In her book The How of Happiness: A Scientific Approach to Getting the Life You Want, Sonja Lyubomirsky discusses eight ways gratitude boosts happiness.
Here’s what she had to say in more detail, interspersed with my comments:
First, grateful thinking promotes the savoring of positive life experiences. By relishing and taking pleasure in some of the gifts of your life, you will be able to extract the maximum possible satisfaction and enjoyment from your current circumstances. When my first child was only a few months old, an older woman approached me while I was struggling with the stroller. “Your baby is so beautiful,: she said. “appreciate this age; it goes by so fast!” At the time I was feeling overwhelmed an sleep-deprived and, to be honest, didn’t much appreciate her glib intrusion, but it had a powerful effect. Taking time to feel grateful for this small child allowed me to step outside the dreariness of my long days caring for her and to savor the magic of the small moment I shared with my daughter.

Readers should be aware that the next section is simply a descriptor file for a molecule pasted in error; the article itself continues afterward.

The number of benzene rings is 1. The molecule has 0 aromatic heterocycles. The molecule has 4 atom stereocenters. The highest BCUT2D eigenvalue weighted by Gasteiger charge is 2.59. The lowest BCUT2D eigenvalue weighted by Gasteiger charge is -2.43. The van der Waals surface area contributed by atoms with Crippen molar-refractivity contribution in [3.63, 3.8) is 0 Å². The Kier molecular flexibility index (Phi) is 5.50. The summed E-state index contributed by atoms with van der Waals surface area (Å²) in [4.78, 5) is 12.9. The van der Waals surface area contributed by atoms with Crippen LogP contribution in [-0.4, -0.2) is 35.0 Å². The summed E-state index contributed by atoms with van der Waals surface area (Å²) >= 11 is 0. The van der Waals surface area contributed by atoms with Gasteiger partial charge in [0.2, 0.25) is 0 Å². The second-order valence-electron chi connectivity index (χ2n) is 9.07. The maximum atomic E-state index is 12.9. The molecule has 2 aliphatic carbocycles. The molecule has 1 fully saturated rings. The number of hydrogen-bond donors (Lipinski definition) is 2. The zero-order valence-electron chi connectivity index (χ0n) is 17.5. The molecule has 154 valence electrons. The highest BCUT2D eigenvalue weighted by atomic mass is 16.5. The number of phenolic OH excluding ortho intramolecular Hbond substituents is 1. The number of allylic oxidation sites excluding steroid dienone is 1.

Part of happiness is evaluating the past. Was it meaningful? Was it a rich experience? Savoring positive life experiences helps expand the story of your life, filling out the good parts and making the overall tone more positive.
Second, expressing gratitude bolsters self-worth and self-esteem. When
you realize how much people have done for you or how much you have accomplished, you feel more confident and efficacious. Unfortunately, for many people, it comes more naturally to focus on failures and disappointments or on other people’s slights and hurts. Gratefulness can help you
unlearn this habit. Instead of automatically thinking, “Woe is me,” in response to any setback, the practice of gratitude encourages you instead to consider what you value about your current life or how you are thankful that things aren’t worse.